Despite the Build Back Better Act passing the House in November, little has been done in the Senate regarding budget reconciliation. The Senate Committee on Health, Education, Labor & Pensions just released text of the Build Back Better Act, with minimal changes from the House version to comply with Senate budget rules. Committee Chair Patty Murray (D-WA) stated in a press release regarding the legislation, “This bill will dramatically lower families’ costs for things like childcare, health care, and education, train workers for good-paying, union jobs, and take needed action against climate change, and it’s fully paid for by ensuring the very wealthiest in our country finally pay their fair share. I look forward to getting Build Back Better over the finish line.”
Late yesterday, President Joe Biden acknowledged the unlikelihood of Senate passage of the Build Back Better Act before the holiday season. The Senate will resume consideration of the bill upon their return to Washington, DC in the new year.
Negotiated Rulemaking Committee on Affordability and Student Loans
According to recent media reports, the committee is finding it difficult to come to consensus on several important issues. As of last week, the committee had voted on eight of the twelve issues, but only reached consensus on two issues: total permanent disability discharge and interest capitalization. The December 10, Inside Higher Ed article, “Recap: Rule-Making Committee Struggles to Reach Consensus,” says the following: “After meeting twice for weeklong sessions in October and November, the Affordability and Student Loans Committee convened Monday to evaluate how the department incorporated feedback from the first two sessions into draft regulations for 12 issues, including closed-college discharges, income-driven repayment plans and the Public Service Loan Forgiveness program. The goal of the final session is for the group of negotiators to vote issue by issue on the proposed language and reach consensus, meaning that no member of the negotiating committee dissents. This is a new part of the process—before, negotiators would vote on the entire package of regulations.”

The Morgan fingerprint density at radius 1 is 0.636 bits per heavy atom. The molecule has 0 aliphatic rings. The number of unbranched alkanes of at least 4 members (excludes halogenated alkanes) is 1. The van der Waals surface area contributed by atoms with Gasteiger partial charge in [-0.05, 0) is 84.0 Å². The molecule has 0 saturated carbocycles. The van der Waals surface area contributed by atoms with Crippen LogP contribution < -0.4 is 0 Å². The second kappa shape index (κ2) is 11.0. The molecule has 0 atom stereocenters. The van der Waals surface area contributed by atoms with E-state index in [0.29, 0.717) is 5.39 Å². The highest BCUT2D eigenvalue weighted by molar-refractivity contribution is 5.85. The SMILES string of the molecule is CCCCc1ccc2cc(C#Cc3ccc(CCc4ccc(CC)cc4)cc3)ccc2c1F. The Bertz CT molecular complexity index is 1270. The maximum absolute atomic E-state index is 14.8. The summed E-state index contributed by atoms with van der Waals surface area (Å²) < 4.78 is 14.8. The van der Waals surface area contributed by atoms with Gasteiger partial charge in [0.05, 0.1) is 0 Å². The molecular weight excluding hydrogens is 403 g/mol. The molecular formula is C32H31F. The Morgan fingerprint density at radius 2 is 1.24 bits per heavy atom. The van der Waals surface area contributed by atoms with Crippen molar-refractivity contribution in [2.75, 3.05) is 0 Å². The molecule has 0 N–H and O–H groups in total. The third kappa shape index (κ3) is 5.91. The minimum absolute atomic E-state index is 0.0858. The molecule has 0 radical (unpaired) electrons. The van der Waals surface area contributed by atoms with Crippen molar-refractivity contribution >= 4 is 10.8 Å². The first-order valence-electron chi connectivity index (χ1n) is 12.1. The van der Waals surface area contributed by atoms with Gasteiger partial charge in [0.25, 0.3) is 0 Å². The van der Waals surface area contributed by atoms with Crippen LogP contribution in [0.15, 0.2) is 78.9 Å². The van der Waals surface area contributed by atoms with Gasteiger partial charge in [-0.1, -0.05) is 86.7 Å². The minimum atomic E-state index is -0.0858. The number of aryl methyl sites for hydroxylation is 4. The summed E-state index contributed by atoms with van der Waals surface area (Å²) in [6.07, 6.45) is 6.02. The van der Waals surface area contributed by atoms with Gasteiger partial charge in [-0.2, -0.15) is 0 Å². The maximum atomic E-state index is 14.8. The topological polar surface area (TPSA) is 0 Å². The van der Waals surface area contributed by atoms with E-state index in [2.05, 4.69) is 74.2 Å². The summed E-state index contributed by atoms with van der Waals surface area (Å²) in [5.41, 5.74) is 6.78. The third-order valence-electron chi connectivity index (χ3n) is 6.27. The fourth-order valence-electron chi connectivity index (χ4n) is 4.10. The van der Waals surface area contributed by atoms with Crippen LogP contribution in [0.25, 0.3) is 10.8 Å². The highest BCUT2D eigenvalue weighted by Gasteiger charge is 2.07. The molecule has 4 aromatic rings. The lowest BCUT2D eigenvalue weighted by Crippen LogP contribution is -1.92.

The committee has not reached consensus on Income-Driven Repayment plans and the Public Service Loan Forgiveness (PSLF) program. Moreover, some committee members have expressed concern about the Department of Education’s recently released Expanded Income Contingent Repayment plan (EICR). The department’s proposed language for EICR would allow loan forgiveness only after 20 years of repayment and would only make it available to undergraduate student loans. “Among the concerns raised by negotiators were that the 20-year repayment period is too long, loans for graduate programs shouldn’t be excluded and the federal poverty threshold before payments start should be at 300 percent rather than 200 percent.” CGS will work with other higher education and professional organizations on the EICR issue.
Information regarding the Negotiated Rulemaking for Higher Education 2021-22 can be found here.
Equal Justice Works and the PSLF Coalition are holding a series of webinars in 2022 about recent updates to the PSLF program and how to apply for PSLF and TEPSLF during the temporary waiver offered by the Department of Education. To register for the webinars, click here.
Executive Order on Transforming Federal Customer Experience
In a press release, Secretary of Education Miguel Cardona said, “I’m proud of the Education Department’s work on behalf of the American people, from supporting states and districts in fully reopening schools for in-person learning; to fighting to ensure that the rights of historically and presently underserved students are protected; to increasing equity and excellence in P-12 education; to improving access, affordability, and success in postsecondary education.”